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General J2EE: Microsoft's C# Language Might Be the Death of Java

  1. Microsoft's C# Language Might Be the Death of Java (2 messages)

    By Robert X. Cringely

    It is easy to criticize Microsoft. Heck, I've made a career of it. Yes, they are bullies and their technology tends to be derivative and uninspired, but what bothers most of Microsoft's competitors is none of that. Microsoft's competitors are bothered by Microsoft's success, which is to say by Microsoft's lack of a credible competitor. And that's one thing (maybe the only thing) that isn't Microsoft's fault.

    http://www.pbs.org/cringely/pulpit/pulpit20011101.html
  2. Hi,

     Your claim about C# language is worth a thought. But I have some other thoughts to share:

     Microsoft can claim its authority on desktop PCs and client systems, But can we take it for granted the power it offers on server systems?
     
     C# is not cross platform and for developing web applications if you use C# you are tied to ASP and indirectly microsoft servers!

     What is Microsoft's place in today's server market?

     Shankar
  3. Shankar,

    I am not the author of that article. I just posted here for perspective.

    You wrote:

    >>>
    Microsoft can claim its authority on desktop PCs and client systems, But can we take it for granted the power it offers on server systems?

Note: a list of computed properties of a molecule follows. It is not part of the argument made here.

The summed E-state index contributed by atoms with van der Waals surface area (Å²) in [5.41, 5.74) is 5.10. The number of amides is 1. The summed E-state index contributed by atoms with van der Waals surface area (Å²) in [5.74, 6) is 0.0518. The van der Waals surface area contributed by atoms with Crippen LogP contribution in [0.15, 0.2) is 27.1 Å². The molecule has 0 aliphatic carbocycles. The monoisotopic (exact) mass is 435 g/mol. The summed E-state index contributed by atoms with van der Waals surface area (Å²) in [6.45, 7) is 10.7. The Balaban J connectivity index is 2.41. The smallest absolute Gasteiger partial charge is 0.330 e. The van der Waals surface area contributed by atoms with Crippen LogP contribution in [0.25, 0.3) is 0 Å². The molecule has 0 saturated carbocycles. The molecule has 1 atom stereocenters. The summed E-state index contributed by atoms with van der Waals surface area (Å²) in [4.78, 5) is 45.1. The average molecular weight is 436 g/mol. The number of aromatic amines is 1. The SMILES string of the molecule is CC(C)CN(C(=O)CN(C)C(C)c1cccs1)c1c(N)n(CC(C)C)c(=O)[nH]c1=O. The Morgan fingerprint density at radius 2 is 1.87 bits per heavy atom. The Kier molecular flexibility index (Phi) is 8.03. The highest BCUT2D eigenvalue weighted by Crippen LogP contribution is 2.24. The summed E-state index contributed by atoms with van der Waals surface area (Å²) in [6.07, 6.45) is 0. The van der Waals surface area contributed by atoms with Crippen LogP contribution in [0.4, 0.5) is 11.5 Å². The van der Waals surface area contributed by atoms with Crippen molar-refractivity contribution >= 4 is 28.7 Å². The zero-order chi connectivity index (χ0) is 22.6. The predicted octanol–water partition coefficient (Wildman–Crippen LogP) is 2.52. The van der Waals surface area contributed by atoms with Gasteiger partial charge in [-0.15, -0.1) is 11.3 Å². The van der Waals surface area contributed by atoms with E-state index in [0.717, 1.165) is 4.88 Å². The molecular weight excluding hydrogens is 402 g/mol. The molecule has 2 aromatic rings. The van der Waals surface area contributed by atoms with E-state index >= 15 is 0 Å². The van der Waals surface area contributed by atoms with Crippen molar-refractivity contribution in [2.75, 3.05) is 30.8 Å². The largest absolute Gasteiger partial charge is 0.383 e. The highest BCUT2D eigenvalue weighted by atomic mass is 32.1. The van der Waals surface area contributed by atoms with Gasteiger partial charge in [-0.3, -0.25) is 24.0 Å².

<<<

    From a performance and cost-performance perspective, quantitative data indicates that Microsoft holds the top, and majority of the top spots on the tPC benchmark(http://www.tpc.org), the industry standard for server performance measurement. So, it is only "perception", not reality, that leads people to believe that Microsoft software doesn't perform on the server.

     
    You wrote:
    >>>
    C# is not cross platform and for developing web applications if you use C# you are tied to ASP and indirectly microsoft servers!
    <<<

    At some point, you get tied to server vendor. Those who make decisions about using J2EE or Oracle today also make a choice about server platforms which they'll keep for years to come. Most companies don't replace their investments in BEA J2EE and Oracle on Solaris for IBM Websphere and DB2 on AIX overnight, so this choice issue is an unrealistic distraction.

    You wrote:
    >>>
    What is Microsoft's place in today's server market?
    <<<

    It is going up!

    But your question is rhetorical. Instead of asking where Microsoft is at this point, which is what most of its detractors do, Microsoft's competitors ought to work harder and smarter to beat Microsoft, instead of being arrogant and complacent. That was the point of the article.

    - Taiwo